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It’s not that I want to be rich. I just want the world to remember the name Buddy Holly.” Buddy was waiting for stardom as a teenager, hungry for the world of music and ready to take on the challenges his fresh music would throw his way.

With a career spanning not quite 2 years, Buddy made quite the impression on his peers and his music shaped the future of bands like The Rolling Stones and The Beatles. Buddy carried a certain swagger with his name, his famous thick-rimmed glasses that can be seen on today’s youth, his turn-up Levis – worn high on the waist – and Elvis like dance moves. On May 27th 1957, Buddy released That’ll be the Day and boy did the world listen. It was the track that redefined exactly what music could be. An enchanting mix of rock riffs, country chords and blues beats. A musical cocktail of pure genius!

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After the shock death of Buddy in February 1959 in a freak plane crash, the music of Buddy and his Crickets lived on. In fact I was quite surprised at what a musical bookmark he has made; tracks like Johnny B Goode, Heartbeat, Peggy Sue and That’ll Be The Day were all performed by Buddy and his Crickets.

The story was set and the stage was ready. The Theatre Royal kicked off the roof with the opener – Rose of Texas with Jason Blackwater on lead as The Big Bopper….Hello Baaaaaabbbbbbeyyy! A familiar sense of happiness washed over me as the costumes, expressions of the cast and live music rang in my ears. This was gonna be good!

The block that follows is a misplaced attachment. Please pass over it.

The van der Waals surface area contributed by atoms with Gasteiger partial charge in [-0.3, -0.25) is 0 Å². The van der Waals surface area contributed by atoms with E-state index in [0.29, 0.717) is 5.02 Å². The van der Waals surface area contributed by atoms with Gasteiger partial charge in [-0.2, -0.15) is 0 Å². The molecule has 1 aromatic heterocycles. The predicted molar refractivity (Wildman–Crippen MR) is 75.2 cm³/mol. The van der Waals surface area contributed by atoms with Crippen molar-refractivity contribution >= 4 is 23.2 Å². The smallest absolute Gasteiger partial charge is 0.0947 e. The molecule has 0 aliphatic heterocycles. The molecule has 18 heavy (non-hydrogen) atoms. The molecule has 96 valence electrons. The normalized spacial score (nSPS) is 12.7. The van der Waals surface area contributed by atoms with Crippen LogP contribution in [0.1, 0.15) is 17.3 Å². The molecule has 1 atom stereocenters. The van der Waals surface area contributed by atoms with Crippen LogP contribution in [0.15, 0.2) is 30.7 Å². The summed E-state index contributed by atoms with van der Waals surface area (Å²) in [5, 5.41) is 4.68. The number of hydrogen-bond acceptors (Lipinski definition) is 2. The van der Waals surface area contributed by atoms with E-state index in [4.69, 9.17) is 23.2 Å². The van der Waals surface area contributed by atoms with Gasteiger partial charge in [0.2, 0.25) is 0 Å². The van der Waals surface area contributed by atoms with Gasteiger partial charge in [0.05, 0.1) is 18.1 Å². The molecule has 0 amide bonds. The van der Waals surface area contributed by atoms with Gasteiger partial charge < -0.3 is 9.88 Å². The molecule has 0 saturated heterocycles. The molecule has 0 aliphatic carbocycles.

The cast were absolutely, completely awe-inspiring. One minute playing a saxophone, the next singing a belter, the next dancing a 1950s jive. The music played on stage was live. It really felt as though Buddy had been reborn and we were all taken back in time to an old skool auditorium to witness the talent that Buddy had. Roger Rowley was everything I wanted Buddy to be, slightly awkward as he began his career but growing into a confident artist that had a certain sex appeal about him, no wonder his wife Maria agreed to marry him within hours!

The scene of the night was the set at the Apollo Theatre in Harlem. The pairing of Lydia Fraser and Miguel Angel singing Shout was faultless! It got us all pumped for a brilliantly entertaining performance from Buddy and The Crickets. I think it’s safe to say at this point I was struggling to pick just one star of the show but in this scene it was clear – Scott Gaining who plays Joe B Mauldin, The Crickets Bassist, had me laughing through the whole scene. He was incredibly entertaining, throwing his bass around with enthusiasm and transporting me back to yesterday – the passion for Rock and Roll was like no other. Every movement, every expression from Scott was perfectly in tune with his 1950s life in the limelight.

Other moments to note – the clever use of lighting and all American accents to highlight the success of Buddy’s That’ll Be The Day, Ritchie Valens risqué, hip thrusting performance of La Bamba and the continued attitude and comedy of Hipockets Duncan!

For a small stage a huge impression was made. With a handful of audience interaction and a cast of extremely talented performers, I would urge you all to head down and experience the magic that Buddy Holly brought to us all. We could all do with a little Rock & Roll!

★★★★★

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